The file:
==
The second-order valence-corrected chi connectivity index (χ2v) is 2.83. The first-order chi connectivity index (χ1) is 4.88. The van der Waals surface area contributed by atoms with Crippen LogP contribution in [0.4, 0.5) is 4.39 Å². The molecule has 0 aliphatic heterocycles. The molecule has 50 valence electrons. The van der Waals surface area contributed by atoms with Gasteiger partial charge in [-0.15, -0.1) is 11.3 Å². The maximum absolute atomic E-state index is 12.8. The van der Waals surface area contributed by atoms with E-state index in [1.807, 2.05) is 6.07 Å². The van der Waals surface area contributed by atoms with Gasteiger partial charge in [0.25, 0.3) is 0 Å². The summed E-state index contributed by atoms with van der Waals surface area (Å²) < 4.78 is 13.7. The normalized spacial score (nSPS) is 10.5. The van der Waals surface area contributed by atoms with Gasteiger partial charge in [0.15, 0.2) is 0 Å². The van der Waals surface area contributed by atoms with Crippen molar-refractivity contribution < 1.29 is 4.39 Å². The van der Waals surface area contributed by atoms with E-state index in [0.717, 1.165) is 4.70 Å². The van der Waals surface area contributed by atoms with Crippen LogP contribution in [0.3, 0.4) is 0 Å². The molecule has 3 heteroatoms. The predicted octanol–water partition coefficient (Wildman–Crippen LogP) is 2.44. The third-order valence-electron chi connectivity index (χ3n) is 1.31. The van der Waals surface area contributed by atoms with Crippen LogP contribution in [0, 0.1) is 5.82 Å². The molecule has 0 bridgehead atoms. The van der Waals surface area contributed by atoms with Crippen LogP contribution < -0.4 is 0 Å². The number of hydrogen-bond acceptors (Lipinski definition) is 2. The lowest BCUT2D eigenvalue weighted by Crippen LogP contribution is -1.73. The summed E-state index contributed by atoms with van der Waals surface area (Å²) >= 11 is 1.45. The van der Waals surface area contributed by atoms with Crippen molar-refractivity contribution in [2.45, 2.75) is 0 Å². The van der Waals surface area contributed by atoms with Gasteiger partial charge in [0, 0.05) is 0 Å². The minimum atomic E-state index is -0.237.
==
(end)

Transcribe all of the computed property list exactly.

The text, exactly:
The second-order valence-corrected chi connectivity index (χ2v) is 2.83. The first-order chi connectivity index (χ1) is 4.88. The van der Waals surface area contributed by atoms with Crippen LogP contribution in [0.4, 0.5) is 4.39 Å². The molecule has 0 aliphatic heterocycles. The molecule has 50 valence electrons. The van der Waals surface area contributed by atoms with Gasteiger partial charge in [-0.15, -0.1) is 11.3 Å². The maximum absolute atomic E-state index is 12.8. The van der Waals surface area contributed by atoms with E-state index in [1.807, 2.05) is 6.07 Å². The van der Waals surface area contributed by atoms with Gasteiger partial charge in [0.25, 0.3) is 0 Å². The summed E-state index contributed by atoms with van der Waals surface area (Å²) < 4.78 is 13.7. The normalized spacial score (nSPS) is 10.5. The van der Waals surface area contributed by atoms with Gasteiger partial charge in [0.15, 0.2) is 0 Å². The van der Waals surface area contributed by atoms with Crippen molar-refractivity contribution < 1.29 is 4.39 Å². The van der Waals surface area contributed by atoms with E-state index in [0.717, 1.165) is 4.70 Å². The van der Waals surface area contributed by atoms with Crippen LogP contribution in [0.3, 0.4) is 0 Å². The molecule has 3 heteroatoms. The predicted octanol–water partition coefficient (Wildman–Crippen LogP) is 2.44. The third-order valence-electron chi connectivity index (χ3n) is 1.31. The van der Waals surface area contributed by atoms with Crippen LogP contribution in [0, 0.1) is 5.82 Å². The molecule has 0 bridgehead atoms. The van der Waals surface area contributed by atoms with Crippen LogP contribution < -0.4 is 0 Å². The number of hydrogen-bond acceptors (Lipinski definition) is 2. The lowest BCUT2D eigenvalue weighted by Crippen LogP contribution is -1.73. The summed E-state index contributed by atoms with van der Waals surface area (Å²) >= 11 is 1.45. The van der Waals surface area contributed by atoms with Crippen molar-refractivity contribution in [2.45, 2.75) is 0 Å². The van der Waals surface area contributed by atoms with Gasteiger partial charge in [0, 0.05) is 0 Å². The minimum atomic E-state index is -0.237.